Financial statements differ based on whether you have a for-profit business or operate as a non-profit organization. Today, you will learn about financial documents that nonprofits need to prepare instead of standard reports that for-profit businesses have. These statements form a complete picture of the organization. Assuming that you have created an effective chart of account and had the transactions accurately recorded, preparing these reports should not be difficult.
Statement of Financial Position
The Statement of Financial Position can be defined as a snapshot of the value of the nonprofit organization at any particular time. Just like balance sheet, it has three sections:
- Assets – something that is owned by an organization.
- Tangible assets – items that have a physical form. They can be current or non-current. Current assets are those assets that can be turned into cash within one year. Non-current assets will take more than one year to be converted into cash.
- Intangible assets – items that have no physical form, e.g. a trademark, copyright, or patent.
- Liability – something that an organization owes.
- Current liabilities – debts that have to be repaid within one year.
- Non-current liabilities – debts that need to be repaid over a time period greater than one year.
- Net Assets – the net worth of the organization or what is left after all liabilities are covered. Theoretically, if all assets are sold to pay off all liabilities, net assets would remain. Since revenue cannot be part of nonprofits, it has to be classified as either unrestricted asset or asset with donor restrictions or designations.
- Unrestricted net assets – funds that can be used for the general benefit of the organization.
- Designated/restricted net assets – funds that are restricted for specific use or passage of time and need to be used according to these restrictions.
A healthy nonprofit will have Assets that are greater than their Liabilities and their Net Assets will have a large surplus to be used to achieve its goals in the future. This is what a typical Statement of Financial Position could look like.
Statement of Activities
A Statement of Activities focuses on the total organization instead of the funds within the organization. It shows your income less your expenses to get net income, which will tell you if you spent more than you received. Instead of showing how much profit an entity made, nonprofits show their sources of funds (grants, contributions, etc.) and how well they managed this money efficiently operated.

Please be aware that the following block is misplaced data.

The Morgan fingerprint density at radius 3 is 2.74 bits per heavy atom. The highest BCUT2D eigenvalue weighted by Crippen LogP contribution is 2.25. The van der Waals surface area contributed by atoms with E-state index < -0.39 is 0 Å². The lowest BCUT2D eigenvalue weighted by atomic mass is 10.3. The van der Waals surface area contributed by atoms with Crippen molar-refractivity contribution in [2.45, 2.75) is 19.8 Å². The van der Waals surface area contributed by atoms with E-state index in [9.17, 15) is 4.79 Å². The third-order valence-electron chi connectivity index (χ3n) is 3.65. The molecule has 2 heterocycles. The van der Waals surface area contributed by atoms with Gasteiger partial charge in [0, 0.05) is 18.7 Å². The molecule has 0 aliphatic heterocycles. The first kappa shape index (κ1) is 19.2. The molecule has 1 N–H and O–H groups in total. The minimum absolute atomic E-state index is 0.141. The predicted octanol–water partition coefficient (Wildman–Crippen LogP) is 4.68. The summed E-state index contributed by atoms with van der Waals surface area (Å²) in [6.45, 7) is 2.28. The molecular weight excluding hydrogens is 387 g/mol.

Unlike a for-profit Income Statement, the Statement of Activities must segregate financial activity by revenue classes to identify funds received without donor restrictions and funds with donor restrictions. They also divide expenses between categories – mission-based functions, supporting services, etc.
Statement of Cash Flows
The statement of cash flows for a nonprofit organization is similar to that of a for-profit business. It illustrates the actual flow of money through the company and how much cash is available to pay expenses each month. It helps to see the effect of the organization’s operations on its cash balances and determine problems with liquidity. The statement usually consists of the following parts:
- Operating activities – activities that relate directly to the main mission of the nonprofit organization. For example, these can be fundraising activities that led to the inflow of unrestricted funds.
- Investing activities – cash flows that resulted from long-term investment activities. These can include both the purchase and sale of investments or fixed assets for the organization.
- Financing activities – cash flows that resulted from the receival of cash from donors or creditors or cash payments to creditors. These inflows or outflows lead to changes in permanently restricted funds.
Statement of Functional Expenses
This is where the accounting for nonprofits really begins. The Statement of Functional Expenses shows how much money you spent and received across the entire entity over all of your functions. For instance, you can know what your total administrative cost was for the year, but you can also see how much the supplies cost was for your general function, supporting function, etc. It helps to show what money is spent on (e.g. program costs, operations support, fundraising costs) and how much money and time the organization spent on each of the categories. This ensures that the organization properly allocates its money between different expense categories and can make appropriate changes in the future.
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Author: Charles Lutwidge